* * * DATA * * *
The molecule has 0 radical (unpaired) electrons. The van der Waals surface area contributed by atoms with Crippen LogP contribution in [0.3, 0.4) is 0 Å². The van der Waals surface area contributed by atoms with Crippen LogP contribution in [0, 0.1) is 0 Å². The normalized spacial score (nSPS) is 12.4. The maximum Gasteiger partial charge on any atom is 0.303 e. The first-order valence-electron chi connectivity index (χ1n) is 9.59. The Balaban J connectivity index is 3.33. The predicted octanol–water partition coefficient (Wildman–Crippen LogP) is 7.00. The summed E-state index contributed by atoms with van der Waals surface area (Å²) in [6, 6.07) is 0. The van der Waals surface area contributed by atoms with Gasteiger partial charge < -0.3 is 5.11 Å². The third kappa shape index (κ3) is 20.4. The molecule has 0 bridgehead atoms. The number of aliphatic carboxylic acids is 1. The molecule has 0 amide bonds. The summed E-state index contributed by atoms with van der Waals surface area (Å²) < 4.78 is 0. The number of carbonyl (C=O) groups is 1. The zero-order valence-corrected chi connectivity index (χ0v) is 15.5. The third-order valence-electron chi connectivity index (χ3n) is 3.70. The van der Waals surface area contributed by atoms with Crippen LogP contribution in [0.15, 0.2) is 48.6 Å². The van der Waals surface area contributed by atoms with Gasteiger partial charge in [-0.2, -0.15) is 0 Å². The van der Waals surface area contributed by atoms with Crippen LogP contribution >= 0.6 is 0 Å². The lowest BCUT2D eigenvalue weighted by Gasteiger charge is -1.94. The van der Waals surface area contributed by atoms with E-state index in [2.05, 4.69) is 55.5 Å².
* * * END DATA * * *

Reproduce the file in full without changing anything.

The molecule has 0 radical (unpaired) electrons. The van der Waals surface area contributed by atoms with Crippen LogP contribution in [0.3, 0.4) is 0 Å². The van der Waals surface area contributed by atoms with Crippen LogP contribution in [0, 0.1) is 0 Å². The normalized spacial score (nSPS) is 12.4. The maximum Gasteiger partial charge on any atom is 0.303 e. The first-order valence-electron chi connectivity index (χ1n) is 9.59. The Balaban J connectivity index is 3.33. The predicted octanol–water partition coefficient (Wildman–Crippen LogP) is 7.00. The summed E-state index contributed by atoms with van der Waals surface area (Å²) in [6, 6.07) is 0. The van der Waals surface area contributed by atoms with Gasteiger partial charge < -0.3 is 5.11 Å². The third kappa shape index (κ3) is 20.4. The molecule has 0 bridgehead atoms. The number of aliphatic carboxylic acids is 1. The molecule has 0 amide bonds. The summed E-state index contributed by atoms with van der Waals surface area (Å²) < 4.78 is 0. The number of carbonyl (C=O) groups is 1. The zero-order valence-corrected chi connectivity index (χ0v) is 15.5. The third-order valence-electron chi connectivity index (χ3n) is 3.70. The van der Waals surface area contributed by atoms with Crippen LogP contribution in [0.15, 0.2) is 48.6 Å². The van der Waals surface area contributed by atoms with Gasteiger partial charge in [-0.2, -0.15) is 0 Å². The van der Waals surface area contributed by atoms with Crippen LogP contribution >= 0.6 is 0 Å². The lowest BCUT2D eigenvalue weighted by Gasteiger charge is -1.94. The van der Waals surface area contributed by atoms with E-state index in [2.05, 4.69) is 55.5 Å².